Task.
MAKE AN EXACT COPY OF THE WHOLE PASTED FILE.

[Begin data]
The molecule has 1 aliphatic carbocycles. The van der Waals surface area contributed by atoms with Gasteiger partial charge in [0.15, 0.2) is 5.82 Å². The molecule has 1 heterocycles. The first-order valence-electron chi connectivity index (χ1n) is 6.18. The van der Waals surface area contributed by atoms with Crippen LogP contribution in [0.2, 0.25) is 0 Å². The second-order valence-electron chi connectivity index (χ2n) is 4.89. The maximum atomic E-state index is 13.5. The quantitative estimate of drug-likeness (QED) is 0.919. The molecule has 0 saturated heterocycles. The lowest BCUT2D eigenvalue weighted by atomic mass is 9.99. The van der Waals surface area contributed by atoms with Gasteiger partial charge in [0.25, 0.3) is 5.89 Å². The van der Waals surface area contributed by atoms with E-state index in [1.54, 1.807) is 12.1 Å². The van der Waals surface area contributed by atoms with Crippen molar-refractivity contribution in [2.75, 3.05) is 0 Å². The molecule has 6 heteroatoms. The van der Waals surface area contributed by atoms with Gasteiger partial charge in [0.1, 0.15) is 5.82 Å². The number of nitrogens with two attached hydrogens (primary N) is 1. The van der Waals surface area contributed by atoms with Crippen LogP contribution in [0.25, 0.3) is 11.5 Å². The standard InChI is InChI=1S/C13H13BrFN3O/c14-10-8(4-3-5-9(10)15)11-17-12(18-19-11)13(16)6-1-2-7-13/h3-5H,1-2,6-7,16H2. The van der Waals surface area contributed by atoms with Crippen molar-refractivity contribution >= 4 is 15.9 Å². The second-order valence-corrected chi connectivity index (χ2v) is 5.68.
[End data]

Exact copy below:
The molecule has 1 aliphatic carbocycles. The van der Waals surface area contributed by atoms with Gasteiger partial charge in [0.15, 0.2) is 5.82 Å². The molecule has 1 heterocycles. The first-order valence-electron chi connectivity index (χ1n) is 6.18. The van der Waals surface area contributed by atoms with Crippen LogP contribution in [0.2, 0.25) is 0 Å². The second-order valence-electron chi connectivity index (χ2n) is 4.89. The maximum atomic E-state index is 13.5. The quantitative estimate of drug-likeness (QED) is 0.919. The molecule has 0 saturated heterocycles. The lowest BCUT2D eigenvalue weighted by atomic mass is 9.99. The van der Waals surface area contributed by atoms with Gasteiger partial charge in [0.25, 0.3) is 5.89 Å². The van der Waals surface area contributed by atoms with E-state index in [1.54, 1.807) is 12.1 Å². The van der Waals surface area contributed by atoms with Crippen molar-refractivity contribution in [2.75, 3.05) is 0 Å². The molecule has 6 heteroatoms. The van der Waals surface area contributed by atoms with Gasteiger partial charge in [0.1, 0.15) is 5.82 Å². The number of nitrogens with two attached hydrogens (primary N) is 1. The van der Waals surface area contributed by atoms with Crippen LogP contribution in [0.25, 0.3) is 11.5 Å². The standard InChI is InChI=1S/C13H13BrFN3O/c14-10-8(4-3-5-9(10)15)11-17-12(18-19-11)13(16)6-1-2-7-13/h3-5H,1-2,6-7,16H2. The van der Waals surface area contributed by atoms with Crippen molar-refractivity contribution >= 4 is 15.9 Å². The second-order valence-corrected chi connectivity index (χ2v) is 5.68.